Effect Of 7 Days Of Bed Rest On Dose-response Relation Between Plasma Glucose And Insulin Secretion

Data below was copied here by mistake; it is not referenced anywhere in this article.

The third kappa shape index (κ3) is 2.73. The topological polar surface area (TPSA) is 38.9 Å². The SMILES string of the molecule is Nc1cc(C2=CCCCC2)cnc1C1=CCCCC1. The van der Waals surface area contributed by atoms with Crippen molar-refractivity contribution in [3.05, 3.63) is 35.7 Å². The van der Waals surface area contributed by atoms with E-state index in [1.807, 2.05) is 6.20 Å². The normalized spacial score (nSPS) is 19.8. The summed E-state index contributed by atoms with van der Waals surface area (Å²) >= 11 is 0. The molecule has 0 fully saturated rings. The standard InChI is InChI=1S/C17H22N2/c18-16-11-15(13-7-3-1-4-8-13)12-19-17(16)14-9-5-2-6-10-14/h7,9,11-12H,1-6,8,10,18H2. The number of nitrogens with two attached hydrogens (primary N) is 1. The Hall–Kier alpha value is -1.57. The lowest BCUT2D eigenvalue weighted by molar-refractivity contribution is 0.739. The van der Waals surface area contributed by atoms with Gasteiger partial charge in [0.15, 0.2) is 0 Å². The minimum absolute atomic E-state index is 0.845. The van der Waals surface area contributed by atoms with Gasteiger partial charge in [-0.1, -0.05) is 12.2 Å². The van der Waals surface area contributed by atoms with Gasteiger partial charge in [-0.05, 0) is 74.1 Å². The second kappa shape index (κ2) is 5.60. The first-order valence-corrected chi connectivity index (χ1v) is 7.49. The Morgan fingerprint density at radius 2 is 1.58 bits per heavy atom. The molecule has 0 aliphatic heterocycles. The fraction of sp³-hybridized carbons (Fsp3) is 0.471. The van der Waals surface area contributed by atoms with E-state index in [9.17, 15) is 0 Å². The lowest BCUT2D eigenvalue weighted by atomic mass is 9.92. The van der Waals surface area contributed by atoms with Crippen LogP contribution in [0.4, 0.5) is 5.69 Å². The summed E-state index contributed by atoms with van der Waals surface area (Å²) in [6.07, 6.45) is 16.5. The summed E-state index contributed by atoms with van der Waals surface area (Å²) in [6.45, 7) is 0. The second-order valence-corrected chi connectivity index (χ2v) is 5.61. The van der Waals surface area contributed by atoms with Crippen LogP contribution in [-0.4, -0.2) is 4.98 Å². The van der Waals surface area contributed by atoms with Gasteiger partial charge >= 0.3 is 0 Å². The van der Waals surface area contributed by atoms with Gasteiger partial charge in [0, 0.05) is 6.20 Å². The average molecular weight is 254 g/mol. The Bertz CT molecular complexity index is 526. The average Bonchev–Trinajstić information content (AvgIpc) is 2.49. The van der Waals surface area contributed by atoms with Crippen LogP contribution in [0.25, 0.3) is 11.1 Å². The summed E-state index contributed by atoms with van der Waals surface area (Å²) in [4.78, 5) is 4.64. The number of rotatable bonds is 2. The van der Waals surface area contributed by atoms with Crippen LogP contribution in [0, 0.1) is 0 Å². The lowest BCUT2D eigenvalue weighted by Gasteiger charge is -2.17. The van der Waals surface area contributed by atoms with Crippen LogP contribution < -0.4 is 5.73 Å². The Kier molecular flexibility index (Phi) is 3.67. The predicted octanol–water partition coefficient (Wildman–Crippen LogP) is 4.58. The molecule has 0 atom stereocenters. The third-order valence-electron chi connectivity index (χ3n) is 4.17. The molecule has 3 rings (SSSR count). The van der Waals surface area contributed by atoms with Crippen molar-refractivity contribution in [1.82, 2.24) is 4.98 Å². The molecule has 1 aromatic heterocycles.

Physical training decreases glucose-stimulated insulin secretion. To further explore the influence of the level of daily physical activity on beta-cell secretion, the effect of 7 days of bed rest was studied in six young, healthy men by sequential hyperglycemic clamp technique (7, 11, and 20 mM glucose, each step lasting 90 min). At 11 and 20 mM glucose, insulin concentrations in plasma were higher after (87 +/- 11 and 303 +/- 63 microU/ml) than before (63 +/- 5 and 251 +/- 50 microU/ml, P less than 0.05) bed rest. Also C-peptide levels were higher after bed rest than before during glucose stimulation. The responses of other hormones, metabolites, or electrolytes influencing beta-cell secretion were not influenced by bed rest. In spite of increased insulin levels after bed rest, glucose disposal at 20 mM of glucose was significantly lower after bed rest than before. It is concluded that bed rest for 7 days increases the glucose-stimulated insulin response, at least partly due to a beta-cell adaptation increasing glucose-stimulated insulin secretion. However, the insulin secretion does not increase adequately compared with the peripheral insulin resistance induced by bed rest.